A single investigator reviewed the title and abstracts of all citations identified by our search of the aforementioned 4 databases. The investigator also retrieved and reviewed the full-text versions for the preliminary studies shortlisted initially. The following exclusion and inclusion criteria were applied: – Inclusion criteria: We included only the RCTs that assessed the efficacy of liraglutide regardless of the dose and the mode of drug administration in patients with NASH. The primary outcomes were change in the biochemical markers: alanine aminotransferase (ALT) (IU/l), aspartate aminotransferase (AST) (IU/l), alkaline phosphatase (ALP) (IU/l), and -glutamyl transferase (GGT) (IU/l). The secondary outcomes included body mass index (BMI) (kg/m2), waist circumference (cm), total cholesterol (mmol/l), triglyceride (mmol/l), high-density lipoprotein (HDL) (mmol/l), low-density lipoprotein LDL (mmol/l), and glycated hemoglobin (HbA1c) (%). – Exclusion criteria: We excluded all non-randomized controlled clinical trials, studies that did not report data or measures for our selected outcomes, and studies with no available full-text forms.

Data extraction

Two authors (A.M. and W.A.) independently performed the screening steps and searched for the full-text files of all included studies, which met our selection criteria. A third author (F.I.) solved any deflection. The following data in 2 subgroups was extracted from the selected studies: 1) Baseline and demographic data of patients in each study, including age, sample size, sex, BMI, ALT, AST, GGT, total cholesterol, triglyceride, HDL, LDL, and HbA1c. 2) Data for analysis, including outcome values of ALT, AST, AP, GGT, BMI, waist circumference, total cholesterol, triglyceride, HDL, LDL, and HbA1c (%). In addition to the previous 2 categories, we also extracted the data about the 7 domains assessing the risk of bias according to Cochrane’s risk of bias [9].

Quality assessment

We evaluated the quality of this systematic review and meta-analysis using the Grading of Recommendations Assessment, Development, and Evaluation (GRADE) guidelines. We included only the RCTs and excluded the observational evidence. According to the Cochrane risk of bias (ROB) tool for clinical trials, we performed the risk of bias (ROB) for the included studies. The tool depends on the following domains for assessment of the risk of bias: 1) proper randomization, 2) blinding allocation of the included patients into each group, 3) blinding of patients only (single-blinding), blinding of both personnel and participants (double-blinding), or not blinding at all, 4) attrition bias, 5) selection bias (outcomes reported matches with that of the protocol or not), 6) awareness of the outcome assessor (whether blinded or not), and 7) Other bias. The total risk of bias for the studies was also assessed.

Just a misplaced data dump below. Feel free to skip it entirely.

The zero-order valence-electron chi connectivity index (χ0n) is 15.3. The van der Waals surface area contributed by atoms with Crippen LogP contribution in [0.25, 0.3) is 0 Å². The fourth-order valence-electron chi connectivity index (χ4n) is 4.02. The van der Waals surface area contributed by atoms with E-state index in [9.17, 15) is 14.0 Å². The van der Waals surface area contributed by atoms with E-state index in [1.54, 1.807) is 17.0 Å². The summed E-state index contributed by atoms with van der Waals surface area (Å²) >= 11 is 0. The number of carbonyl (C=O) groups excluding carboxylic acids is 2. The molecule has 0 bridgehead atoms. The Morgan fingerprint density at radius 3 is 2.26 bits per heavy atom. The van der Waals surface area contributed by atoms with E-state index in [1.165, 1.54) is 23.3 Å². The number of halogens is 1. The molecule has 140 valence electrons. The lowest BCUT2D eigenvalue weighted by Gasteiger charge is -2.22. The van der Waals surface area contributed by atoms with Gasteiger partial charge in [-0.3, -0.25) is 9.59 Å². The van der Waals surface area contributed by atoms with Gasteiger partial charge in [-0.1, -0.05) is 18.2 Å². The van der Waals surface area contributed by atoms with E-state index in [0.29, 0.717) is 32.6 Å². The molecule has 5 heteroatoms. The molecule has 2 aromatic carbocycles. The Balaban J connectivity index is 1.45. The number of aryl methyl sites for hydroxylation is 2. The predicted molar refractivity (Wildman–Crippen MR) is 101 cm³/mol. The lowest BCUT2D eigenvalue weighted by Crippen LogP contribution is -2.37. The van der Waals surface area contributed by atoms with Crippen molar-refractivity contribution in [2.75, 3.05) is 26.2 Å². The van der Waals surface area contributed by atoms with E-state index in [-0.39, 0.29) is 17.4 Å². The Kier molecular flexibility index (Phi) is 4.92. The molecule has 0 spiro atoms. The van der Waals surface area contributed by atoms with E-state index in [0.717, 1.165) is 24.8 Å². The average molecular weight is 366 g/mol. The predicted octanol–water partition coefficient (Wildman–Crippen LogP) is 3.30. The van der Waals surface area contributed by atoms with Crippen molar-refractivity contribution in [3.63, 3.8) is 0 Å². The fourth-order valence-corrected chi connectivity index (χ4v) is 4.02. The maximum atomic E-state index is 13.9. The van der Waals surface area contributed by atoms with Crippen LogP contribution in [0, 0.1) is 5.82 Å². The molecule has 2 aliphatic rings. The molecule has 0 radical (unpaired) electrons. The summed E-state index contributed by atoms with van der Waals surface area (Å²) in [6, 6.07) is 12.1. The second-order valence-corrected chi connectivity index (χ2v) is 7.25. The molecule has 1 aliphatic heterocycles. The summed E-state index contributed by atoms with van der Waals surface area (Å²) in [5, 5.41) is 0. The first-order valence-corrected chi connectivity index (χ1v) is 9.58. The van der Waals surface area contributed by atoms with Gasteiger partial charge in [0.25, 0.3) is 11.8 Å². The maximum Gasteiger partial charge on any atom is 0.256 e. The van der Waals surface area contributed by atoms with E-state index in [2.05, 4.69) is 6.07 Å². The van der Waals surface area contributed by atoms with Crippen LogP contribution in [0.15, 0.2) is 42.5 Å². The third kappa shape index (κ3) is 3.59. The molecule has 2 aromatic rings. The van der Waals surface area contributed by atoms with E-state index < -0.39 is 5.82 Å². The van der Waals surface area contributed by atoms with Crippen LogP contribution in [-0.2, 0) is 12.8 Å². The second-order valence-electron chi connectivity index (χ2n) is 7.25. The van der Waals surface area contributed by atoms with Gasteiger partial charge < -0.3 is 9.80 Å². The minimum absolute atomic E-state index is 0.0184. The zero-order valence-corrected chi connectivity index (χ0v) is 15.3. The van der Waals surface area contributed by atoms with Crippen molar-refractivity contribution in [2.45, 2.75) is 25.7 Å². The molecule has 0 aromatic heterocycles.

Statistical analysis

We used Review Manager Software (RevMan version 5.4.1) to perform analysis under the inverse variance method. We expressed dichotomous outcomes using percentage and total, while continuous outcomes were described using mean difference (MD) and standard deviation (SD), relative to 95% confidence interval (CI). Two main tests indicate inconsistency among studies: the I-square test (I²) and the p-value of the 2 test. The outcomes with I² > 50%, p < 0.1 were considered heterogeneous, while outcomes with I² < 50%, p > 0.1 were considered homogeneous, according to the Cochrane Handbook. Homogenous data were analysed using a fixed-effects model, while heterogeneous outcomes were analysed using the random-effects model. This meta-analysis was performed according to the Preferred Reporting Items for Systematic Reviews and Meta-Analyses (PRISMA) [10] and the guidelines reported in the Cochrane Handbook for Systematic Reviews of Interventions [10, 11].

Results

Selection and characteristics of studies

The results of the literature search are shown in Figure 1. The search strategy yielded 45 relevant studies. Five studies met our inclusion criteria. A total of 180 patients were included in these 5 RCTs [12–16]. Of 180 patients, 89 received liraglutide in the treatment group, and 91 patients were assigned to the control group. The mean age of the treatment group was 56.2 ±9.18 years, while that of the control group was 57.7 ±9.26 years. The mean BMI of patients in the liraglutide group was 32.97 ±3.8, while that of the control group was 33.41 ±4. Table I shows a detailed summary of the baseline characteristics of the included studies along with the biochemical markers: ALT, AST, GGT, total cholesterol, triglyceride, HDL, LDL, and HbA1c.